Forecasting Water from Snow

Three photos snowing snowpack measurement
A snow measurement site sign in winter (left) and summer (center) and surveyors assembling  a snow sampling tube at the base of Lassen Peak.

California Department of Water Resources and PG&E

Four times a year, hydrographer Ted Baker plunges a tube up to 35 feet long into the Lassen Peak snowpack. Baker is the latest in a long line of surveyors who have been measuring and recording snow depth and water content in Lassen Volcanic National Park since 1930.

Even in his first winter season, Baker noticed some interesting variations in his 16 survey sites, known as snow courses, located throughout the Upper Feather River Watershed. Just south of Lassen Volcanic, the Mount Dyer snow course (7,100’) provides a good view of Lake Almanor and highlights the snow coverage contrast of higher and lower elevations. Further south, the Four Trees snow sensor site (5,150') receives significant amounts of precipitation. This relatively low elevation site often provides a visible marker of the transition from snow to rain on the landscape.

Lower Lassen Peak (8,250’), near Lake Helen, is Baker's most challenging snow course. Multiple ice layers make it difficult to push the sampling tube down to the ground. His deepest snow core in 2017, taken on April 1, was 25 feet deep. Even with a partner, completing the ten measurements spread across the 1,000-foot course can take anywhere from two to four hours to complete, while other snow courses average about 45 minutes.

The snow survey process and equipment used by Baker is similar to that designed by James E. Church in 1905. Known as the Father of Snow Surveying, this unlikely liberal arts professor established the first weather observatory on nearby Mt. Rose. The station, perched between Reno and Lake Tahoe, served as an outdoor laboratory to study snow in all of its phases.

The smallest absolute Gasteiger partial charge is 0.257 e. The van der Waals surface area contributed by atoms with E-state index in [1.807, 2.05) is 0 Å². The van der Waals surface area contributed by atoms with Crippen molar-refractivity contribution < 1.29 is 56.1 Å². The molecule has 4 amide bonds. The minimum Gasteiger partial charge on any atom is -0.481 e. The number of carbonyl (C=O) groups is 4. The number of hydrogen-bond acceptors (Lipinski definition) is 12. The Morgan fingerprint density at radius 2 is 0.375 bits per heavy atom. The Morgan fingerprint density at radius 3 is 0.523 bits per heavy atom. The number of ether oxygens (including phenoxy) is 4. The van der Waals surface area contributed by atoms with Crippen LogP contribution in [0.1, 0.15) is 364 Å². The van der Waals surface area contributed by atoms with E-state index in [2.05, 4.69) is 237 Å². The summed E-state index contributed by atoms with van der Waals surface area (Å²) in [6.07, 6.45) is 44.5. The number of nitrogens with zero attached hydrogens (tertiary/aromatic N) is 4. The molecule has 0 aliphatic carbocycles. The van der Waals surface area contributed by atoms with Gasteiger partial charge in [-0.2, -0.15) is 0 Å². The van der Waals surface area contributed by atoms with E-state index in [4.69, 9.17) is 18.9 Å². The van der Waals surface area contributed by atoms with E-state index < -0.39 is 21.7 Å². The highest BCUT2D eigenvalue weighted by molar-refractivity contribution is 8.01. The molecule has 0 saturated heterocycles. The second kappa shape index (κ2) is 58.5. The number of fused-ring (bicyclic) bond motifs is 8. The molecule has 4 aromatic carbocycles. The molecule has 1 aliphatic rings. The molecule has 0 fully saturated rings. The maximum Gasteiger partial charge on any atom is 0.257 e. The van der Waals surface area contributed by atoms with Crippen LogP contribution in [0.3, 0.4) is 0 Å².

The resulting data exposed a link between water content of snow on Mt. Rose and the spring rise of Lake Tahoe. Church realized that by measuring the depth and the weight of a snow sample, he could determine the amount of water contained in the snow. This information was used to end a Lake Tahoe water battle between local land owners and downstream users by providing a forecast to inform water management practices.

Today, Church's methods are used at more than 300 snow courses throughout California. The multiple snow cores taken at each site tell a story of the storms that have come and gone. A light, powdery snow layer reflects a cold, drier storm; while a heavy, thick snow layer indicates a warmer, wetter storm.

In the winter of 2016-2017, visitors to Lassen Volcanic and nearby residents experienced more rain than in previous years. The wet weather was reflected in the density of Lassen Peak’s snowpack, which on April 1 measured 55 percent, the highest on record for the site. More than half of the 253 inches of snow on Lassen Peak was water. If all that snow melted instantaneously, it would create a pool of water 134 inches, or about 11 feet, deep.

Data from the Lower Lassen Peak snow course is used to produce monthly forecasts from January to May. Forecasters use average density and depth for each snowpack to estimate spring and summer snowmelt runoff into rivers and reservoirs. The April 1 measurements are generally the most significant as this is when the snowpack is normally at its greatest depth and density.